While the International Handbook on Ageing and Public Policy provides a comprehensive overview of programs and services for older adults, it does not go into the discussion of policy ideas on ageing that are undergoing in the field of social policy; in other words, the discourses on the general concepts used by international and national organisations such as productive ageing, active ageing, and positive ageing. This handbook provides a wide range global survey of a variety of challenges and areas related to ageing policy. However, some of the features typical to handbooks for students still may be presented, such as short summaries of chapters, key terms, and critical questions and exercises.
Hopefully, the discussion about a variety of policy ideas was included in The Making of Ageing Policy that contains chapters by scholars from the fields of sociology, social policy, demography, and economics from Norway, the United Kingdom, Ireland, Germany, Italy, and Poland. The book includes 11 chapters that are not arranged in bigger sections. Such a structure limits the transparency of the key concept and message of the book. The authors focus mainly on at least three main policy areas: public pensions, health and long-term care, and the labour market.
The first two chapters of The Making of Ageing Policy form the most interesting part of the book. These chapters focus on the development of policy ideas at the macro level. In other words, they provide explanations in what way the paradigms such as productive ageing and active ageing dominate ageing policy. The chapter by Walker and Foster and the chapter by Kildal and Nilssen show that the policy discourses in the EU and member states of the Organisation for Economic Co-operation and Development (OECD) have been dominated by the productivist perspective that perceives the ageing population primarily as an economic burden. Thus, all solutions, according to this point of view, should address improvements in the economic activity of older adults, creating more jobs, fostering longer working lives, and promoting voluntary work. In contrast, the concept of active ageing that was disseminated by the United Nations (especially by the World Health Organisation) and later by various institutons of the EU, includes interventions for supporting quality of life as people age as well as optimising opportunities for health, social participation, and security. According to Walker and Foster, the active ageing underlines people's autonomy, different life courses, and puts emphasis on partnership between individuals and society. Kildal and Nilssen, however, emphasise that there is no consensus between interpretations of policy ideas not only among scholars but also among international organisations. Disagreement in these two chapters should definitely inspire further studies on the diversity of discourses on ageing policy at all policy levels.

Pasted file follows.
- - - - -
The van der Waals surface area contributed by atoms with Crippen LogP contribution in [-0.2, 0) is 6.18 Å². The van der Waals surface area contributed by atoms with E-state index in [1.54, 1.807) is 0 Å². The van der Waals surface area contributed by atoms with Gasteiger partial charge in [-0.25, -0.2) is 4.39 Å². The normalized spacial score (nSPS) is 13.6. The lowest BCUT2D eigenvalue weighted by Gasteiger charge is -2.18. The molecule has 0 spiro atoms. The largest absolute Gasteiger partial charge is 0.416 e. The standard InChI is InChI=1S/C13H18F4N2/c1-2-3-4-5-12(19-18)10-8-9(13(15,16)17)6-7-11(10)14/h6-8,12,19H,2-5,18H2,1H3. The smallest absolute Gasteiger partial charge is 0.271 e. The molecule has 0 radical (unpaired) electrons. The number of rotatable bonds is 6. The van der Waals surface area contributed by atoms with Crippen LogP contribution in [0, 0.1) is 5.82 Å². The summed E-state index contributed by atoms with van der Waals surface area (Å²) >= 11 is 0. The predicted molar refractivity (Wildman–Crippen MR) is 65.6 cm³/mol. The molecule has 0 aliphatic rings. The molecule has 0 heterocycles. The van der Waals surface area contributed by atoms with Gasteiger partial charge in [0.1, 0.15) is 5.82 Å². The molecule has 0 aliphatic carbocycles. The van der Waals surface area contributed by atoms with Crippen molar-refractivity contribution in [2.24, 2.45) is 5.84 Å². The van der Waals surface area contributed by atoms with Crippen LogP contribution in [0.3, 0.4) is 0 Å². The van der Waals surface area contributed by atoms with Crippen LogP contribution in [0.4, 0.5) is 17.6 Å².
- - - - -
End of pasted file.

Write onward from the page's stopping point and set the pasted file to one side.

The discussion started in the first two chapters of the book echoes in the final chapter by Rune and Lindén who put conclusions from various chapters into one place and revisit the challenges of population ageing. They ask about the future of the ageing policy because of the influence of the European Year for Active Ageing (2012) on the reforms in the countries of the EU. This contribution also goes further and suggests that it is necessary to analyse how the financial crisis of 2008 has influenced the ageing policy. These suggestions are important as this volume shows that there is no one model of ageing policy in the EU and that the policy debates are still restricted only to areas traditionally related to ageing such as public pensions, health policy, and labour market policy. Whereas, a variety of issues, such as housing, age-friendly environments, transportation, cultural policy, and sports policy, are seen as not so important for older adults and ageing populations.